Schoolcraft collector goes plumb loco

By Jef Rietsma

Collector? Phil Czuk.

Collection? Plumb bobs.

OK, what is a plumb bob? “For the most part, surveyors, construction workers and carpenters in years past would have used plumb bobs. The definition reference I found for them is they are a pointed weight attached to a string or cord, used to find a vertical line called a plumb line. Now, with GPS, a plumb bob is more or less a thing of the past.”

Czuk elaborated, noting that construction workers in high-rise buildings would use plumb bobs to help identify an exact location, specifically from one story to another, where to cut out portions of a floor to install piping, for example.

When did your collection begin? “At one time, I enjoyed collecting antique hand tools and I also had a few of these, but it was difficult to display the tools … they’d just end up in a tote box down in the basement. Well, plumb bobs can hang from the ceiling, they’re easy to display and they really don’t take up any shelf or floor space. So that’s how I got started, which was about eight years ago,”

How many plumb bobs do you own? “Eighty-six. I just picked up a wooden plumb bob a few weeks ago at the Paw Paw flea market. That was my most recent addition.”

Where do you find plumb bobs? “I see them on occasion at antique shops, but they’re almost always way overpriced there, so I like to look at flea markets. We spend quite a bit of time in Florida so there are plenty of flea markets down there and that’s where I’ve found most of them. Some people selling plumb bobs at flea markets aren’t even sure what plumb bobs are.”

Do you have a favorite in your collection? “I do. It’s one I made in machine shop class way back in high school. I have it hanging right in the front so people can see it easily.”

What’s the most you’ve paid for a plumb bob? “I’ve never paid over $20 for one of these. It’s really hard to determine the value of plumb bobs because they’re just not collected in a very widespread manner. But as much research as I could do, I’ve found that I have one that is probably worth about $140. It’s one I picked up, most likely at a Florida flea market, for $15 or $16.”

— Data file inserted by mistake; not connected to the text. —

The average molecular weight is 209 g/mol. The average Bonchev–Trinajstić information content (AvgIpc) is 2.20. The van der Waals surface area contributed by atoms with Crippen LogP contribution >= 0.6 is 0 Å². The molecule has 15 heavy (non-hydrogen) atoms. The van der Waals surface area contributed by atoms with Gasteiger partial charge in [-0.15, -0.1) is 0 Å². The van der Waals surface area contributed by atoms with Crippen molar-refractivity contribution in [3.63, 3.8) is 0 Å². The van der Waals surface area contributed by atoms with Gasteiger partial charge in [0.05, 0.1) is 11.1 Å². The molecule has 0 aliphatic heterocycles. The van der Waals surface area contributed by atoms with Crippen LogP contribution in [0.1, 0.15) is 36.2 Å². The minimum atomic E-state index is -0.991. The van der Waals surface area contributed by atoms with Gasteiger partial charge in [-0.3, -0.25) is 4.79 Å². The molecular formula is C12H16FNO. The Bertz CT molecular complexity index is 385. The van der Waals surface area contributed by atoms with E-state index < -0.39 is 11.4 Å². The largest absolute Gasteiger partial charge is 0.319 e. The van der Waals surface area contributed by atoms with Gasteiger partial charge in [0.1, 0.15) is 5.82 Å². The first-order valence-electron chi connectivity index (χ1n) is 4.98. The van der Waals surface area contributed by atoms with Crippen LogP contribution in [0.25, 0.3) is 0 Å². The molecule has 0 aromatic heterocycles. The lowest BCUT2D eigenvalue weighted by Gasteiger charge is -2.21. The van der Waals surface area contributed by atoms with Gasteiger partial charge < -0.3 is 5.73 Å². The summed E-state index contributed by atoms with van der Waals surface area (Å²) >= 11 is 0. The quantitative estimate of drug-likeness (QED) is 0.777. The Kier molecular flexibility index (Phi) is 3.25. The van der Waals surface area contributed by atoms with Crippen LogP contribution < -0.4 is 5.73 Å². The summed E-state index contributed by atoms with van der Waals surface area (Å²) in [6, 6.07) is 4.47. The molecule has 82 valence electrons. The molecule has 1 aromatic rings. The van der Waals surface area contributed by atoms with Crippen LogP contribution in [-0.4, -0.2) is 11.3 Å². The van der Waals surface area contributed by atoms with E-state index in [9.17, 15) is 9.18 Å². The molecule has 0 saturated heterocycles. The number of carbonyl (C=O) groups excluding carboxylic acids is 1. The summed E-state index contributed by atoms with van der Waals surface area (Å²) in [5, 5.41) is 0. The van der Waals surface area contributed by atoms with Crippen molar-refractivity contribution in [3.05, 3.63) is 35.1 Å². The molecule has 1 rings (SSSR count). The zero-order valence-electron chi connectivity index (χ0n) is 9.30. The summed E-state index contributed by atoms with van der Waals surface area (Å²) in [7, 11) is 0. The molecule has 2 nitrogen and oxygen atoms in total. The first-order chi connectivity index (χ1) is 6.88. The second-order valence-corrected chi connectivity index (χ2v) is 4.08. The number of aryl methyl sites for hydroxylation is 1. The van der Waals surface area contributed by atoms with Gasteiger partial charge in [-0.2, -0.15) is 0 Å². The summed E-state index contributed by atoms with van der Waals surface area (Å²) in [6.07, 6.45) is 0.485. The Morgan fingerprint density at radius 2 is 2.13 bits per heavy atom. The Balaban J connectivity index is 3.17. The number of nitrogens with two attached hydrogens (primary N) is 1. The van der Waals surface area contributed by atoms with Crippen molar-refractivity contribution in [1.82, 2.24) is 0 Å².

Do you spend a lot of time online looking for plumb bobs? “My greater interest going online is to try finding one for sale – usually on eBay – that looks a lot like one I have bought, for no reason other than to determine if I got a good deal or not.”

Are you a member of any group or association specializing in plumb bob collections? “If there’s one out there or any other plumb bob collectors out there, I’m unaware. There is one plumb bob association I have found, but it’s based in Germany; it’s called the International Plumb Bob Collectors Association. I look at their website often but the wording is in German so I don’t really understand anything it says. I do enjoy looking at the pictures, though.”

Is there a plumb bob you don’t have that you continue to search for? “I’d like to get one with etching on it. Typically, that would be a pattern of some sort. They’re out there but just not real easy to find.”

What materials are plumb bobs made from? “I’ve seen them in copper, brass, wood, bronze and cast iron. As far as shapes go – and I never knew they came in different shapes until I started collecting them – there’s acorn, tear drop, conical, pendulum and pear-shaped.”

Footnotes: Czuk, 72, is a Schoolcraft Township resident. He is retired from the Kalamazoo County Road Commission.

Leave a Reply